The normally straight-talking New Zealander (he openly referred the Irish business as “a dog” when he took to the helm) said that the original 10-year Aviva stadium deal – known to be worth €47 million – was “a symbol of . . .”, before he checks himself. “Let’s just say, questions were asked at group level.”

While Wilson had a sizeable task dealing with the unwieldy London-headquartered group when he joined in January 2013, some of the hard lifting had already started in Dublin. Local management decided in late 2011 – as Ireland’s economy was struggling in the middle of its international bailout programme – to slash its then 2,000 workforce, close its 26-branch network and cede more than a quarter of its motor portfolio.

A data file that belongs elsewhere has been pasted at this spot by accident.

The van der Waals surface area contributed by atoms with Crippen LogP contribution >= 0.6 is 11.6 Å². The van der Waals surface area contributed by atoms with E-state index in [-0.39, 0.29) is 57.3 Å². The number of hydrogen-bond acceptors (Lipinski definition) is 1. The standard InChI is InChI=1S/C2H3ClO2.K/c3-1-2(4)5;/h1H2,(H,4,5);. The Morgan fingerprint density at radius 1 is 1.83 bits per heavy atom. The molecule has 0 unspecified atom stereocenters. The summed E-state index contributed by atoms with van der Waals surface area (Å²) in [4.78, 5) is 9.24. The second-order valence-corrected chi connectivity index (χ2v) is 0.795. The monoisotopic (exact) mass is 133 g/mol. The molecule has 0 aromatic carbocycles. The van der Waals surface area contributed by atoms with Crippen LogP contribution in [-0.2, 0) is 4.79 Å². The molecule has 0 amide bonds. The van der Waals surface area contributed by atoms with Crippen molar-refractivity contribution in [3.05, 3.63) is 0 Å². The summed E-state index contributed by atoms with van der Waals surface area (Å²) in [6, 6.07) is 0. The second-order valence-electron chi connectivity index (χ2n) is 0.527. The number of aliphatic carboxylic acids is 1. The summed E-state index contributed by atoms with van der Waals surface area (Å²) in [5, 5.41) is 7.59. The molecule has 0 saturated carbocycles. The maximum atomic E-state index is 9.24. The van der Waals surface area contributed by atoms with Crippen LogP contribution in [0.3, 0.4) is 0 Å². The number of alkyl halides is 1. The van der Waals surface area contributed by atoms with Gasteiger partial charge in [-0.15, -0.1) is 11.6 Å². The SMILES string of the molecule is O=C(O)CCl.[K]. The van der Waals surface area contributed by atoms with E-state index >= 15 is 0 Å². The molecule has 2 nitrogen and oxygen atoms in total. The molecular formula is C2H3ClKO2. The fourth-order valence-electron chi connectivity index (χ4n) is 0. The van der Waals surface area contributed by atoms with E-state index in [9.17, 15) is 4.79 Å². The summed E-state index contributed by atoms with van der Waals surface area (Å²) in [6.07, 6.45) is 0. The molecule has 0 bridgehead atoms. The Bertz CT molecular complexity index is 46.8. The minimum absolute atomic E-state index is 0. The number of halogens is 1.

The same year, Aviva reversed a decision made in 2009 to locate its European headquarters in Dublin. The speculation in financial circles at the time was that Aviva wanted out of Ireland entirely.

Surgery in Ireland continued under Wilson. The local unit’s gold-plated defined-benefit pension plan, where payments are linked to employees’ final salary, was closed within months of his arrival and the health unit was sold in 2016.

It has paid off. While the wider insurance industry is only now staggering out of a period of large underwriting losses in recent years – amid a surge in claims, court awards and legal costs – Aviva has been profitable since 2013.

Extending the naming rights to the stadium to 2025 caps the recovery.

Aviva, formed out of the 2000 merger of Norwich Union and CGU (which owned Hibernian Insurance in Ireland), can trace its history back to 1696.

“It was an iconic brand that had lost its way,” says Wilson of Aviva before he stepped in. “It had no strategy. And the balance sheet was a bit of a mess. While it was never in danger, we didn’t have the capital we should have had.”

Calling